M: Exactly. I don’t think any medium is better than the other, but I do think that CG is being overused now, and that is starting to make the films look alike. I would love more variety, and Disney Animation, which made its name and fame with the hand-drawn technique, should be leading the charge. This decade was also one of many triumphs for the studio. It gave them their first Oscar for best animated film for Frozen, a feat they would repeat with Big Hero 6 and Zootopia. Meanwhile, their shorts films Paperman and Feast were also awarded the top prize. Frozen also became the highest-grossing animated film of all time (a feat that was surpassed by the creatively-bankrupt remake of The Lion King but could be reversed again once Frozen II hits theaters). And, last but certainly not least, it was the decade where a woman finally directed an animated film at the studio. Jennifer Lee, who started as a writer on Wreck-It Ralph, directed Frozen and its sequel and now is Chief Creative Officer at the studio. While these things are worthy of celebration, this decade also saw the disgraceful departure of John Lasseter after allegations of improper behavior were uncovered. We talked about this in our Decade Of review of Pixar, but it’s worth mentioning again as Lasseter was credited with revitalizing Disney Animation once again, and the manner of his departure was shameful and utterly disappointing.
V: It’s interesting because, while I like Big Hero 6 and like some aspects of Frozen, Zootopia is the only one of those films that I think deserved the award. 2013 wasn’t a fantastic year or anything, but I thought Hayao Miyazaki’s The Wind Rises was vastly superior to Frozen. On the flip side, 2014 was an incredible year for animation. That year brought us The Lego Movie, How to Train Your Dragon 2, The Boxtrolls, Song of the Sea, The Book of Life, and more. In 2014 and 2015, it seems to me that Disney took home the best animated feature trophy more out of voter apathy or lack of watching all the films. However, both Paperman and Feast were terrific. The worst thing about the Lasseter controversy is that it had to come to this. Shame on Disney for waiting until it was a big deal to act. And even then, his punishment was basically a 6-month paid vacation for an already successful director, studio chief, and vineyard owner. I know companies do things like this all the time, and likely will continue to do so because they never suffer for it. They kept this scumbag in a position of power as long as they could because they don’t care about their employees. As a fan, it was disgusting and devastating to learn the truth about a man that many of us regarded as the next Walt Disney.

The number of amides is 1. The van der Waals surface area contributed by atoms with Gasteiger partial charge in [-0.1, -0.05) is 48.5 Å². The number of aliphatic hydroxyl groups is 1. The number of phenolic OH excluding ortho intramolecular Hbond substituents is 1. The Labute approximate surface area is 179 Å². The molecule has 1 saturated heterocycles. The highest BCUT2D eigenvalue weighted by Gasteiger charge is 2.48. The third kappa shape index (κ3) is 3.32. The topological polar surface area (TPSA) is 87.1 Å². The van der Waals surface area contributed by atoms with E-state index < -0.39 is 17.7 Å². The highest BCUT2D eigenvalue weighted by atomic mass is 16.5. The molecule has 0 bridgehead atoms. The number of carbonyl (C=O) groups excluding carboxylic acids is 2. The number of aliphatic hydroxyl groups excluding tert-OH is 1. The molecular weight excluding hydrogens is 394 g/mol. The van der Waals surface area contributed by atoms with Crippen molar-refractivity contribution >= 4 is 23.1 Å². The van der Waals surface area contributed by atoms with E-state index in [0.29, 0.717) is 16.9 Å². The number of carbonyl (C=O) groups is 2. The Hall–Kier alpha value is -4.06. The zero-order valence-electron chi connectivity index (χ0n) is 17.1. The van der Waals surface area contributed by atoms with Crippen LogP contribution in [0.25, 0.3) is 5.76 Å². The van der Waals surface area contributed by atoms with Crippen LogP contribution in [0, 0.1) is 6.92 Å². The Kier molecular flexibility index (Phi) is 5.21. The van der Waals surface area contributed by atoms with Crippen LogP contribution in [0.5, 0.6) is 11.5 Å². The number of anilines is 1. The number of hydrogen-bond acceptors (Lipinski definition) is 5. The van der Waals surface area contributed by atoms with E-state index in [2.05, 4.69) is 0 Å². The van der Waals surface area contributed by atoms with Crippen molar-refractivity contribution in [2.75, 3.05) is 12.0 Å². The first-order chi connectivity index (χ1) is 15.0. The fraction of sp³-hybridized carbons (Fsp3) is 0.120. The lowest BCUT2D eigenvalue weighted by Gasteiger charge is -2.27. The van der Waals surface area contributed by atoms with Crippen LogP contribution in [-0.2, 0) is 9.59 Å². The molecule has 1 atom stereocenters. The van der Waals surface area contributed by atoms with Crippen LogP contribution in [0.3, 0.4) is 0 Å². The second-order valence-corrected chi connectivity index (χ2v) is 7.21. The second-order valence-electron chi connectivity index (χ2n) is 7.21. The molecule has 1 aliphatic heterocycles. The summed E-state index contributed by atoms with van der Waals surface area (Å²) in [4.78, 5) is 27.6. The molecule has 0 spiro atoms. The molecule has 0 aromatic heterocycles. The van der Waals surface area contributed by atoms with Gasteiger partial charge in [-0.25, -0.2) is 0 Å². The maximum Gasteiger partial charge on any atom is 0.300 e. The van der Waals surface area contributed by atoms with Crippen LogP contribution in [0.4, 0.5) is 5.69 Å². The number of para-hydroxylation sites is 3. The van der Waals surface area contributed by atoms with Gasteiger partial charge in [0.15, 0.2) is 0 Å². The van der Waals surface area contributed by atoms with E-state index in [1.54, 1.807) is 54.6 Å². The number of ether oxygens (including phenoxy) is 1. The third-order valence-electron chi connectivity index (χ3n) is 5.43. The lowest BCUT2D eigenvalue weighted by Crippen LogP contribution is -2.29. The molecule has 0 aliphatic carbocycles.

M: Agreed. It’s even more infuriating when you think how “indignant” they acted towards James Gunn when those old tweets were released. They fired him on the spot, but they never even condemned Lasseter; they just let him go with a hefty sum of money. Returning to the films, I’m glad Disney rebounded and is back on its feet again. However, if there’s one aspect that I have to complain about with these films (aside from the lack of traditional animation), it’s the overuse of the secret villain twist that started with Wreck-It Ralph. It worked really well in that film, but not so much on the rest. In the end, I also miss the classic, larger than life villains that have become iconic and timeless.
V: I couldn’t agree more. Let’s fire someone on the spot with no investigation of wrongdoing because of decade-old internet posts, but sexually abuse and intimidate your subordinates for years? No problem dude, here’s a paid vacation and a letter of recommendation for your new job. Hypocrites. That’s how you know they were just virtue signaling with Gunn. They don’t care about the integrity of their employees, or whether they actually pose any threat to others. I also agree about the villains. Mother Gothel was the last traditional Disney villain, and I miss them. King Candy has been the only good product of the plot twist trend.
M: Let’s hope we’ll see a return of that archetype in the next decade (or maybe in Frozen II, who knows?). Overall, I think this has been a solid decade for Disney Animation. Their output has been consistently good, and while some films are not great, they are not terrible either. Let’s hope the next decade will build on the strength of this one while also innovating the medium. They should bring fresh and diverse voices and perspectives to honor and continue the legacy Walt Disney left behind.
What do you think of Disney Animation’s more current decade? Let us know in the comments and come back for our review of Tangled!